Maggie graduated as a Doctor in Education (EdD) at Keele University in 2008 and is now an Honorary Professor there. She was awarded an Honorary Doctorate of Civil Letters (DCL Hon Causa) from Northumbria University in 2010.

Alison Thompson

Alison%20thumbnailAccessing Services: the view from a parent

Alison Thompson is an author, speaker and mum to Daniel, who was diagnosed with ADHD when he was six. Frustrated with the lack of ADHD books written for parents in the UK, Alison wrote her own book, The Boy From Hell: Life with a Child with ADHD in 2013. Since then she has spoken at many events and conferences, and has written articles for Primary Times and SEN Magazine. Alison is the voluntary parent advisor for her local support group, ADHD Oxfordshire, and is currently training to be a coach, specialising in supporting parents and teachers who want to help ADHD children reach their full potential.


Professor Janet Read and Dr Clare Blackburn

Janet%20read%20photoSocio-economic influences on outcomes for disabled children

Professor Janet Read

Affiliation: Warwick Medical School

Biography: Janet Read is an Associate Professor (Reader) Emeritus at the University of Warwick Medical School and an Honorary Professor at Cardiff Law School. Her research and teaching focus on the human rights of disabled children and adults and their families, together with the development of provision to enable them to exercise those rights. Her recent work is concerned with the characteristics and circumstances of disabled children and their households in the UK and elsewhere with particular reference to the impact of socio-economic factors. Her publications include Disabled People and European Human Rights (2003), Disabled People and the Right to Life (2008) both with Luke Clements; Disabled Children. A Legal Handbook (2011) with Steve Broach and Luke Clements.

Dr Clare Blackburn
Affiliation: Warwick Medical School

Biography: Dr Clare Blackburn is a Principal Teaching Fellow in Warwick Medical School, University of Warwick. Her research and teaching interests are in the field of health inequalities and tackling health inequalities. She is primarily interested in the way social and material circumstances shape health and experiences of caring and being cared for, particularly for disabled children and their families. Recent research has examined the social and material circumstances of disabled children and their families in the UK, and the association between exposure to socio-economic disadvantage in early childhood and the development of disability in later childhood.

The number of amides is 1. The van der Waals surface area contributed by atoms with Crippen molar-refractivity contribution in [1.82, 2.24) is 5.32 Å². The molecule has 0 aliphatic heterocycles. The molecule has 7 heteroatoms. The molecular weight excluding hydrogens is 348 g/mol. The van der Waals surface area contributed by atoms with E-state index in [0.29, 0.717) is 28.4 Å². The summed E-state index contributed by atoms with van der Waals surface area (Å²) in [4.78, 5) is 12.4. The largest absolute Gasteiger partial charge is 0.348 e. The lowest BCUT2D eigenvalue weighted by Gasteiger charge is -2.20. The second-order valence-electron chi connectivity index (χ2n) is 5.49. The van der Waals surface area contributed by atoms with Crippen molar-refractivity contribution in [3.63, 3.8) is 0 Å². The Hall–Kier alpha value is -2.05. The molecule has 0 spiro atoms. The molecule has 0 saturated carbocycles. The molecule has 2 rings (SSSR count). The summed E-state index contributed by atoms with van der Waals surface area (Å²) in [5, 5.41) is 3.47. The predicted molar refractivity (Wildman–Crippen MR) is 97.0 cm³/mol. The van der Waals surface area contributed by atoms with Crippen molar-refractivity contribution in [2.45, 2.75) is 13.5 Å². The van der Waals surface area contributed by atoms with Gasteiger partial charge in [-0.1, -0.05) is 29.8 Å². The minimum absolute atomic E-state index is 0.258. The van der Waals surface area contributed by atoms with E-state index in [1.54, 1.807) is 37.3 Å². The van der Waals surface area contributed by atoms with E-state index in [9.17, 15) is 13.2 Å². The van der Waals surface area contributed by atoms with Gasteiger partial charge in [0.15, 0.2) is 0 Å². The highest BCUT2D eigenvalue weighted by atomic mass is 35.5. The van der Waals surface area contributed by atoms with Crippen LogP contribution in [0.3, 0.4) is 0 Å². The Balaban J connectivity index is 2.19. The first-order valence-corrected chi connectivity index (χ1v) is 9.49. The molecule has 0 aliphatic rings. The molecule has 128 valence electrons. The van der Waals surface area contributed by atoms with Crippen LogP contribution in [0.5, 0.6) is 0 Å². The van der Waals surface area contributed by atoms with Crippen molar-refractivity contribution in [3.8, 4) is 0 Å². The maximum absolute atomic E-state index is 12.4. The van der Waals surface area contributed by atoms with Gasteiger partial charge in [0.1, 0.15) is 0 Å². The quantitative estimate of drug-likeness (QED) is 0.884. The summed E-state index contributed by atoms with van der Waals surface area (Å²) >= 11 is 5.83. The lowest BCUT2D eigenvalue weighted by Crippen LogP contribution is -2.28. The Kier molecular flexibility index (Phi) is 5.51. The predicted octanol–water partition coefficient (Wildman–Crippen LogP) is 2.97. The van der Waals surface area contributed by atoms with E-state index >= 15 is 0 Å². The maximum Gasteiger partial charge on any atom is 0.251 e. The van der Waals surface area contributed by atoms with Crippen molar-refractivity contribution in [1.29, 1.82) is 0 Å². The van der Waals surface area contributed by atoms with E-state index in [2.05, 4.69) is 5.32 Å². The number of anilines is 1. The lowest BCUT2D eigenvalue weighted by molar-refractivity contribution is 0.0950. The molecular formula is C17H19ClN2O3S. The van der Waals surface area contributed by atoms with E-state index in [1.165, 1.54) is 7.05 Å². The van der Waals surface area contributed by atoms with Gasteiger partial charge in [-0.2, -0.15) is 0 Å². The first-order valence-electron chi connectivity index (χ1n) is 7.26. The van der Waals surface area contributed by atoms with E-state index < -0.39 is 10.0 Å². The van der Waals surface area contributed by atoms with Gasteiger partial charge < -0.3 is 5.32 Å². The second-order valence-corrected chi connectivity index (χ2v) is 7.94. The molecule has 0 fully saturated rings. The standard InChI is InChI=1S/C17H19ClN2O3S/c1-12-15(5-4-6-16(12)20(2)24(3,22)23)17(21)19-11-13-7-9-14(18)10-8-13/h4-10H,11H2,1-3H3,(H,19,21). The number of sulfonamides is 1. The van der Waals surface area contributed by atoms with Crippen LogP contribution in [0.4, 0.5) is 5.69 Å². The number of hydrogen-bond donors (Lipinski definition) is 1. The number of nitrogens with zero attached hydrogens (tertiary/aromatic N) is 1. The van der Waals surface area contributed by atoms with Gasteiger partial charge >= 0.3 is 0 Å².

Invalid button attribute.



Professor Chris Oliver

Professor Chris OliverMeeting the needs of children with severe intellectual disability: From response to strategy

Affiliation: Cerebra Centre for Neurodevelopmental Disorders, School of Psychology, University of Birmingham

Biography: Chris Oliver is Professor of Neurodevelopmental Disorders at the University of Birmingham and Director of the Cerebra Centre for Neurodevelopmental Disorders. He trained as a clinical psychologist at Edinburgh University before completing a PhD on self-injurious behaviour in people with intellectual disability at the Institute of Psychiatry, London. He is currently researching early intervention, behaviour disorders in people with severe intellectual disability and autism spectrum disorder, behavioural phenotypes in genetic syndromes and neuropsychological and behavioural assessment for people with severe intellectual disability. He has published over 100 peer reviewed articles in scientific journals, is Editor in Chief for the Journal of Intellectual Disability Research and serves on a number of scientific advisory committees for syndrome support groups.

Invalid button attribute.